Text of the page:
What is the molar solubility of Ca_3(PO_4)_2 in 0.0015 M Ca(NO_3)_2 if K_(sp) for Ca_3(PO_4)_2 is 1.0xx10^(-18)?

I'm aware that's probably not the accurate ${K}_{s p}$ for said compound, but is it possible to work out a similarly structured process with that given "constant" ?

Jun 30, 2018

$s = 3.92 \times {10}^{- 13} \text{M}$.

Using the ${K}_{s p}$ of calcium phosphate, which is $2.07 \times {10}^{- 33}$, we first note that calcium nitrate introduces the ${\text{Ca}}^{2 +}$ common ion.

However, since calcium nitrate is a strong electrolyte, AND it contains only one ${\text{Ca}}^{2 +}$ per formula unit, it introduces 100% of its concentration as ${\text{Ca}}^{2 +}$ and 200% of its concentration as ${\text{NO}}_{3}^{-}$.

Hence, that becomes the initial concentration of ${\text{Ca}}^{2 +}$ (whereas the nitrate just sits around), instead of zero:

${\text{Ca"_3("PO"_4)_2(s) rightleftharpoons color(red)(3)"Ca"^(2+)(aq) + color(red)(2)"PO}}_{4}^{3 -} \left(a q\right)$

$\text{I"" "-" "" "" "" "" "" "0.0015" "" "" } 0$
$\text{C"" "-" "" "" "" "" "+color(red)(3)s" "" "" } + \textcolor{red}{2} s$
$\text{E"" "-" "" "" "" "" "0.0015+color(red)(3)s" "" } \textcolor{red}{2} s$

where $s$ is the molar solubility of calcium phosphate. Each product is forming in water, so they get $+$ in the ICE table.

Remember that the coefficients go into the change in concentration, as well as the exponents.

${K}_{s p} = 2.07 \times {10}^{- 33} = {\left[{\text{Ca"^(2+)]^color(red)(3)["PO}}_{4}^{3 -}\right]}^{\textcolor{red}{2}}$

$= {\left(0.0015 + 3 \textcolor{red}{s}\right)}^{\textcolor{red}{3}} {\left(\textcolor{red}{2} s\right)}^{\textcolor{red}{2}}$

Now, since ${K}_{s p}$ is so small (even the one given in the problem), $3 s$ $\text{<<}$ $0.0015$, so:

$2.07 \times {10}^{- 33} = {\left(0.0015\right)}^{3} {\left(2 s\right)}^{2}$

$= 3.38 \times {10}^{- 9} \cdot 4 {s}^{2}$

$= 1.35 \times {10}^{- 8} {s}^{2}$

Now you can solve for the molar solubility of calcium phosphate without working with a fifth order polynomial.

$\textcolor{b l u e}{s} = \sqrt{\frac{2.07 \times {10}^{- 33}}{1.35 \times {10}^{- 8}}}$

$= \textcolor{b l u e}{3.92 \times {10}^{- 13} \text{M}}$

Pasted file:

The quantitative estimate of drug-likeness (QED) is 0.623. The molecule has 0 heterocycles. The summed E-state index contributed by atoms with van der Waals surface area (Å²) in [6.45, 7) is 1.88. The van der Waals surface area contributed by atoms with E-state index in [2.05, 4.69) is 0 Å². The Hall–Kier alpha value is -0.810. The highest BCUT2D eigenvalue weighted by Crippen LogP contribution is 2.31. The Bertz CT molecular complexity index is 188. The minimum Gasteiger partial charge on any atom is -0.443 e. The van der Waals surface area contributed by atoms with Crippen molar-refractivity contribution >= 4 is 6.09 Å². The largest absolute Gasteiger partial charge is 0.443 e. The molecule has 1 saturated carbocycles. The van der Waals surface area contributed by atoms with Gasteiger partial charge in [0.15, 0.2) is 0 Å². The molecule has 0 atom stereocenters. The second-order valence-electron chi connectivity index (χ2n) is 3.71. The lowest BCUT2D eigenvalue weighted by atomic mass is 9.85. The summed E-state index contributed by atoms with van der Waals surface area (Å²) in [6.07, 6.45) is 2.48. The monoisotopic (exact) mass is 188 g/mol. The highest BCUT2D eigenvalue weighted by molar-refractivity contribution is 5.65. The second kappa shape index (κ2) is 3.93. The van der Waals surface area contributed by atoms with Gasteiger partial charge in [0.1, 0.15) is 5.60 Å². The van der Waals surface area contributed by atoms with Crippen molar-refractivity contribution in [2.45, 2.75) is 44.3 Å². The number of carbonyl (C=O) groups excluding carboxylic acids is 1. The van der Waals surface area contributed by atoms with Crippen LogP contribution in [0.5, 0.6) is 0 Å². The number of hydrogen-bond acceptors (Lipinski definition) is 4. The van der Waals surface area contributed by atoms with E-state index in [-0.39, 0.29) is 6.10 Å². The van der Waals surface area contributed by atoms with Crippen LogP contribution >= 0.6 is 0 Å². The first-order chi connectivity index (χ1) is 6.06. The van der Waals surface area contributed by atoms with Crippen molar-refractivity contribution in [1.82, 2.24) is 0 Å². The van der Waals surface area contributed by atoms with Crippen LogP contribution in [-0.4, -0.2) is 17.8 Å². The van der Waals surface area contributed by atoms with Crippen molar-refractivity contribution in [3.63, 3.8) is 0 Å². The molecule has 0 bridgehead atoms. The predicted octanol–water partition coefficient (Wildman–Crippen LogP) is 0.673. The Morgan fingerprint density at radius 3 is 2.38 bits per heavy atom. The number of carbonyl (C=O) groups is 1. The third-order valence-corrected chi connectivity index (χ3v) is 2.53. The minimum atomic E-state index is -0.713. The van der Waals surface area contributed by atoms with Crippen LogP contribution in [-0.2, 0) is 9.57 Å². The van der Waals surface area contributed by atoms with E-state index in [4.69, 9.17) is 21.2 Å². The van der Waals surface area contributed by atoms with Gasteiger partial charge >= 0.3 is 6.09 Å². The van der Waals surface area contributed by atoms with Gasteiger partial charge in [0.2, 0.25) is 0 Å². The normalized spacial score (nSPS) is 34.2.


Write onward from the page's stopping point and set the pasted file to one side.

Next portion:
What would then be the molar solubility of ${\text{Ca}}^{2 +}$ in terms of $s$? What about ${\text{PO}}_{4}^{3 -}$ in terms of $s$?

On the other hand, without "Ca"("NO"_3)_2 in solution,

${K}_{s p} = {\left(3 s\right)}^{3} {\left(2 s\right)}^{2} = 108 {s}^{5} = 2.07 \times {10}^{- 33}$

And this molar solubility in pure water is then:

$s = {\left({K}_{s p} / 108\right)}^{1 / 5} = 1.14 \times {10}^{- 7} \text{M}$

This is about $1000000$ times less soluble in $\text{0.0015 M}$ calcium nitrate than in pure water, so the calcium common ion suppresses the solubility of calcium phosphate.

That is the common ion effect.

Jul 1, 2018

The molar solubility of $C {a}_{3} \left(P {O}_{4}\right) 2$ is $8.6 \times {10}^{-} 6$ M

Explanation:

ICE table:
$\text{ " " | " } C {a}_{3} P {O}_{4} \left(s\right) \setminus r i g h t \le f t h a r p \infty n s 3 C {a}^{2 +} \left(a q\right) + 2 P {O}_{4}^{3 -} \left(a q\right)$
$\setminus \textrm{I} \text{ " | " [solid] " " " " " " " 0.0015 " " " " } 0$
$\setminus \textrm{C} \text{ | " -s " " " " " " " " " " +3s " " " } + 2 s$
$\setminus \textrm{E} \text{ | [solid]-s " " " 0.0015+3s " " " } 2 s$

K_(sp)=1.0xx10^(-18)\rArr\color(red)(108x^5)?? (I don't know what this red part means, really)
$\text{ " " } \setminus \Rightarrow {\left[0.0015 + 3 x\right]}^{3} {\left[2 x\right]}^{2}$
$\text{ " " } \setminus \cong {\left(0.0015\right)}^{3} \cdot 4 {x}^{2}$
$\setminus \therefore x = \setminus \sqrt{\frac{1.0 \times {10}^{- 18}}{{0.0015}^{3} \cdot 4}} \setminus \approx 8.6 \times {10}^{-} 6$ M

And as $s \setminus \Leftrightarrow x = \left[C {a}_{3} {\left(P {O}_{4}\right)}_{2}\right]$, so the molar solubility of $C {a}_{3} \left(P {O}_{4}\right) 2$ is $8.6 \times {10}^{-} 6$ M